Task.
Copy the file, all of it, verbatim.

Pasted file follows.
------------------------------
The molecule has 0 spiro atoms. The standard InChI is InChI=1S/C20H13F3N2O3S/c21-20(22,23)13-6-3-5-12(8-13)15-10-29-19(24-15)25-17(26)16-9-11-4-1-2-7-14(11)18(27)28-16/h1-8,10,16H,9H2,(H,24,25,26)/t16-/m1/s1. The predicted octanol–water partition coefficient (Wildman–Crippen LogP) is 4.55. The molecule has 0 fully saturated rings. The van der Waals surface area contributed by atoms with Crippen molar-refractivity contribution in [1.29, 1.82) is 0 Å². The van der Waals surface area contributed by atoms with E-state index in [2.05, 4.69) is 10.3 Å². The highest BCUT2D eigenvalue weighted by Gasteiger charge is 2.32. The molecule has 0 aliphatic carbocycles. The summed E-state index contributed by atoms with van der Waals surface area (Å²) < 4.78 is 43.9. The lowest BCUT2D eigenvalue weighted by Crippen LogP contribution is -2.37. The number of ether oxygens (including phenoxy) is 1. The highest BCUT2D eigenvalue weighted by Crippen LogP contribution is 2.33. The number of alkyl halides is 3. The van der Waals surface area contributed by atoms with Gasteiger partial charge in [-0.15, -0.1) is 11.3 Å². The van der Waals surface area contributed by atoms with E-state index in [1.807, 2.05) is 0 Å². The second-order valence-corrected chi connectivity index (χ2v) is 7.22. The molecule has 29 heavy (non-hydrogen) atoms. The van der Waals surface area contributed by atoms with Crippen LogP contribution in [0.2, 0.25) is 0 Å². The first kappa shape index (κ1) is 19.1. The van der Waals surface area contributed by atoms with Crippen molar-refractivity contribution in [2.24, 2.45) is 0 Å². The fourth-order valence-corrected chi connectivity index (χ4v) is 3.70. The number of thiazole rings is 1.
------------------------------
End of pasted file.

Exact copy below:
The molecule has 0 spiro atoms. The standard InChI is InChI=1S/C20H13F3N2O3S/c21-20(22,23)13-6-3-5-12(8-13)15-10-29-19(24-15)25-17(26)16-9-11-4-1-2-7-14(11)18(27)28-16/h1-8,10,16H,9H2,(H,24,25,26)/t16-/m1/s1. The predicted octanol–water partition coefficient (Wildman–Crippen LogP) is 4.55. The molecule has 0 fully saturated rings. The van der Waals surface area contributed by atoms with Crippen molar-refractivity contribution in [1.29, 1.82) is 0 Å². The van der Waals surface area contributed by atoms with E-state index in [2.05, 4.69) is 10.3 Å². The highest BCUT2D eigenvalue weighted by Gasteiger charge is 2.32. The molecule has 0 aliphatic carbocycles. The summed E-state index contributed by atoms with van der Waals surface area (Å²) < 4.78 is 43.9. The lowest BCUT2D eigenvalue weighted by Crippen LogP contribution is -2.37. The number of ether oxygens (including phenoxy) is 1. The highest BCUT2D eigenvalue weighted by Crippen LogP contribution is 2.33. The number of alkyl halides is 3. The van der Waals surface area contributed by atoms with Gasteiger partial charge in [-0.15, -0.1) is 11.3 Å². The van der Waals surface area contributed by atoms with E-state index in [1.807, 2.05) is 0 Å². The second-order valence-corrected chi connectivity index (χ2v) is 7.22. The molecule has 29 heavy (non-hydrogen) atoms. The van der Waals surface area contributed by atoms with Crippen LogP contribution in [0.2, 0.25) is 0 Å². The first kappa shape index (κ1) is 19.1. The van der Waals surface area contributed by atoms with Crippen molar-refractivity contribution in [2.24, 2.45) is 0 Å². The fourth-order valence-corrected chi connectivity index (χ4v) is 3.70. The number of thiazole rings is 1.